Injuries and Referral Patterns During Basic Combat Training: An Examination of Data From the Certified Athletic Trainer-Forward Program.

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Injuries sustained during basic combat training (BCT) result in large economic costs to the U.S. Army. The inclusion of athletic trainers (ATs) in other military branches has reduced Troop Medical Clinic (TMC) referrals. However, the inclusion of ATs during BCT has yet to be studied. The purpose of this study was to describe the frequency and nature of sick call visits during BCT and determine how the presence of an AT affects referrals to the TMC.

Materials and methods

A prospective cohort study was conducted at the Fort Jackson Army Training Center for one calendar year. Soldiers in BCT, aged 18-42, who reported to sick call were included. Independent variables collected included: Soldier demographics (sex and age), visit reason, and provider impression. Training battalions were placed in three conditions: control (CON), full-time medic (FTM), and part-time athletic trainer (PAT). The dependent variable was disposition (referred or returned to duty [RTD]). Frequencies and proportions were calculated. Logistic regression compared conditions while considering the other independent variables. Return on investment was calculated.


Fourteen thousand three hundred and four visits were documented. Most soldiers were female (n = 7,650; 53.5%) and under 20 years old (n = 5,328; 37.2%). Visits were most commonly due to physical injury (n = 7,926; 55.4%), injuries affecting the knee (n = 2,264; 15.8%) and chronic/overuse conditions (n = 2,031; 14.2%). By condition, the FTM and PAT conditions resulted in 1.303 (95%CI: 1.187, 1.430; P < .001) and 1.219 (95%CI: 1.103, 1.348; P < .001), or 30.3% and 21.9% higher, odds of being RTD compared to the CON condition, respectively. Return on investment was $23,363,596 overall and $2,423,306 for musculoskeletal-related cases.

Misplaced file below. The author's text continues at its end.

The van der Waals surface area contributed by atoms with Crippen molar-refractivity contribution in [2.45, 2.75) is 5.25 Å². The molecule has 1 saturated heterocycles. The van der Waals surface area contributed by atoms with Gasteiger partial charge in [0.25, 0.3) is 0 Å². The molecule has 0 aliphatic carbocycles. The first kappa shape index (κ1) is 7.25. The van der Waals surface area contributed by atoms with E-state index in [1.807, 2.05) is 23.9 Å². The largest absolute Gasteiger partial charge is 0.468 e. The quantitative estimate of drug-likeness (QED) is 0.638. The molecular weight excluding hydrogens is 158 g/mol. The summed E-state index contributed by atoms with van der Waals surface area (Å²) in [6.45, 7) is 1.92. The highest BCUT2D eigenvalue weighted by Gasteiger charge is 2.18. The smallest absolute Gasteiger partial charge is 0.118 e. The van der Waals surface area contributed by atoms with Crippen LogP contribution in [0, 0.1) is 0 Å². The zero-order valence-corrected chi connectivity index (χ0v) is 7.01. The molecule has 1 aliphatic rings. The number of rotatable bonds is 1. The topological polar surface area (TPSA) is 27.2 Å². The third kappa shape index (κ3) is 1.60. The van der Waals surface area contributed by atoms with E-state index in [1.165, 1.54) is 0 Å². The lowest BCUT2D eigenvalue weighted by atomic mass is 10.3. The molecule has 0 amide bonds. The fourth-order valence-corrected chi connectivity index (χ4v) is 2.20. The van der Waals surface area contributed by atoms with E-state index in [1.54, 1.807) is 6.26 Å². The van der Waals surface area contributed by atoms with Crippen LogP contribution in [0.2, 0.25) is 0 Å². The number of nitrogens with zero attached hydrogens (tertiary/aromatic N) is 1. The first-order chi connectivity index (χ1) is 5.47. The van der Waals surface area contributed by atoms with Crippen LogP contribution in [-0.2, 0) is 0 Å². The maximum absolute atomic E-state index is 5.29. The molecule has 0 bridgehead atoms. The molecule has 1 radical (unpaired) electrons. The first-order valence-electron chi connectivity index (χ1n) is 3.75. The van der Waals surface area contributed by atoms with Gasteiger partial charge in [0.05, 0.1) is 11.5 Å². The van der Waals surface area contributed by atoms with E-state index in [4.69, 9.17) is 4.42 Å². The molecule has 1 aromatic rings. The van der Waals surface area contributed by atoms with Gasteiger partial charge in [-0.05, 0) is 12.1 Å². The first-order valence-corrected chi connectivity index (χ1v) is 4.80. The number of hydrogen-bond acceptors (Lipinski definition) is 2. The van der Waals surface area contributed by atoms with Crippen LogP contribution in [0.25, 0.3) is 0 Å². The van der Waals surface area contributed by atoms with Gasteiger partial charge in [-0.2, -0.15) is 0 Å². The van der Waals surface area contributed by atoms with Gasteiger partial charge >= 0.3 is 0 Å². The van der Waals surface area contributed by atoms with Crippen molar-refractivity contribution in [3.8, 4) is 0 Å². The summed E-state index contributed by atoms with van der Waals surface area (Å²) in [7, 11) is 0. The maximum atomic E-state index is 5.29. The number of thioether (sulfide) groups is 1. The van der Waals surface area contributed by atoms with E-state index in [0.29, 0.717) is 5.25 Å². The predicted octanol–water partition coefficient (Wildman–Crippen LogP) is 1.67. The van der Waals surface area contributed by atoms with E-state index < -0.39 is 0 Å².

Injuries were common in BCT, particularly in females. Soldiers in both the PAT and FTM conditions were more likely to be RTD compared to those in the CON condition. Athletic trainers (ATs) are effective at reducing potentially unnecessary referrals, demonstrating their value as healthcare providers in the BCT environment. Understanding variables associated with recruit disposition may aid medics and ATs in the development of triage protocols and further reduction of potentially unnecessary soldier referrals. The Certified Athletic Trainer-Forward Program resulted in significant return on investment, further supporting the inclusion of ATs in BCT.

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Military medicine

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